How To Cross Stitch

Getting Started with cross stitching

Whether you’re a beginner or an experienced stitcher, you’ve come to the right place for expert cross stitch advice. There’s a wealth of stitching knowledge here, all at the click of a button. Have a browse and learn something new today!


Follow these guidelines and you'll soon be stitching your first design:

faqs

Q: How do I keep my stitching neat?
A:

If you make all your cross stitches facing the same way, you are more than half way to having neat stitches. Think also about how you handle the thread. To make the strands lie evenly on top of the fabric, you need to pull out the strands one by one from the length of cotton and smooth them together to thread the needle. Try to keep your tension even, too, by pulling the thread taut but not too tight.

Cross Stitch TV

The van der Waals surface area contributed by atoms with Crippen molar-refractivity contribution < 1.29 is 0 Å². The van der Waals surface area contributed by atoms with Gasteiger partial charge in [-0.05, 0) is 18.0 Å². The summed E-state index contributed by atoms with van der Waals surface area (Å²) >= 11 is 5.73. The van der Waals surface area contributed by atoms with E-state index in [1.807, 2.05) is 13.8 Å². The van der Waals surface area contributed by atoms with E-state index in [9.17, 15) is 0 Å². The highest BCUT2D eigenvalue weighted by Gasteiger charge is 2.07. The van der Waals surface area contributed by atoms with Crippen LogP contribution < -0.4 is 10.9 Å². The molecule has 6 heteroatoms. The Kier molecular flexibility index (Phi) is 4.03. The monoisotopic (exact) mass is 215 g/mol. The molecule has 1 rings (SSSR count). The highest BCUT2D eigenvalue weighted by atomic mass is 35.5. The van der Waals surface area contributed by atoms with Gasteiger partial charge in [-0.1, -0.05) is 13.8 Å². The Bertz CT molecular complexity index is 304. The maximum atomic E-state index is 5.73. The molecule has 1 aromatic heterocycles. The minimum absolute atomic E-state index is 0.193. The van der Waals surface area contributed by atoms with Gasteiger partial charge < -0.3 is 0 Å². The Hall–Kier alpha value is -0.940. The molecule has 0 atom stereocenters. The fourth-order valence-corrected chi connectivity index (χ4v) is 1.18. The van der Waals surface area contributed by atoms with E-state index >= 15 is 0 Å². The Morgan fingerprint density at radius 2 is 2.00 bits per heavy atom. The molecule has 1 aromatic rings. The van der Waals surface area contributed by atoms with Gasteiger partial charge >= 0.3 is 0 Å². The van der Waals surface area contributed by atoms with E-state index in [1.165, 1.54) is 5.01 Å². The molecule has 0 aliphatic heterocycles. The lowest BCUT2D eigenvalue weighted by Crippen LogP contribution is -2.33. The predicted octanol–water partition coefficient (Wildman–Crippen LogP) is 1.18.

[video:http://youtu.be/qwRpu4vE4HA]

making up

It’s always fun to try new ways of making up your cross stitch into different finishes. As well as giving you a chance to expand your skills, this means that you won’t run out of walls to show off your framed designs! Many stitchers can find it a bit scary branching out into cushions, doorstop and the like, or even going the extra mile and perfecting specialist finishes like biscornus and scissor keepers. But don’t worry – our step-by-step guides will show you how simple it is to master these techniques. We’ve also shared some handy tips to make your whole stitching experience that little bit easier.

Hannah Bells Editor of The world of Cross Stitching

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glossary

A general term for fabrics that can be used for cross stitch instead of aida. These are more loosely-woven and less stiff than aida, and come in a high count such as 28- or 32-count. They are stitched over two threads. Linda, jobelan and linen are three popular types of evenweave.